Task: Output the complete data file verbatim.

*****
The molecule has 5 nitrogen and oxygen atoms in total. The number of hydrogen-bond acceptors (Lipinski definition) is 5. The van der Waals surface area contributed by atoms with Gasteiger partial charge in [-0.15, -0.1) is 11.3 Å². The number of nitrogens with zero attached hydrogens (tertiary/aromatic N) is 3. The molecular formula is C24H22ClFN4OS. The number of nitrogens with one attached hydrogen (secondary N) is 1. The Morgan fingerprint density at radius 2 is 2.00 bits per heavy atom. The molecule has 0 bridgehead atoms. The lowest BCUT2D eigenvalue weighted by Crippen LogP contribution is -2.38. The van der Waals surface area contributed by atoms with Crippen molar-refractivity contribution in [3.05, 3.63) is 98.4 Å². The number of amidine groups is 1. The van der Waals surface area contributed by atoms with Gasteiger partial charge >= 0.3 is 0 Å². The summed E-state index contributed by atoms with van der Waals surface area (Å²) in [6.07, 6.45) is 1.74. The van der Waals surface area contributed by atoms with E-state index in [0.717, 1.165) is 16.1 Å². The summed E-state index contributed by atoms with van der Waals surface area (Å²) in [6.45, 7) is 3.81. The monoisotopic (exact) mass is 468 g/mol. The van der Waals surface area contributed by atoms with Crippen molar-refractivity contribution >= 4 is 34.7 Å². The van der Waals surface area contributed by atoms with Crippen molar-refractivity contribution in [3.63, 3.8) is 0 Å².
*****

The molecule has 5 nitrogen and oxygen atoms in total. The number of hydrogen-bond acceptors (Lipinski definition) is 5. The van der Waals surface area contributed by atoms with Gasteiger partial charge in [-0.15, -0.1) is 11.3 Å². The number of nitrogens with zero attached hydrogens (tertiary/aromatic N) is 3. The molecular formula is C24H22ClFN4OS. The number of nitrogens with one attached hydrogen (secondary N) is 1. The Morgan fingerprint density at radius 2 is 2.00 bits per heavy atom. The molecule has 0 bridgehead atoms. The lowest BCUT2D eigenvalue weighted by Crippen LogP contribution is -2.38. The van der Waals surface area contributed by atoms with Crippen molar-refractivity contribution in [3.05, 3.63) is 98.4 Å². The number of amidine groups is 1. The van der Waals surface area contributed by atoms with Gasteiger partial charge >= 0.3 is 0 Å². The summed E-state index contributed by atoms with van der Waals surface area (Å²) in [6.07, 6.45) is 1.74. The van der Waals surface area contributed by atoms with E-state index in [0.717, 1.165) is 16.1 Å². The summed E-state index contributed by atoms with van der Waals surface area (Å²) in [6.45, 7) is 3.81. The monoisotopic (exact) mass is 468 g/mol. The van der Waals surface area contributed by atoms with Crippen molar-refractivity contribution >= 4 is 34.7 Å². The van der Waals surface area contributed by atoms with Crippen molar-refractivity contribution in [3.63, 3.8) is 0 Å².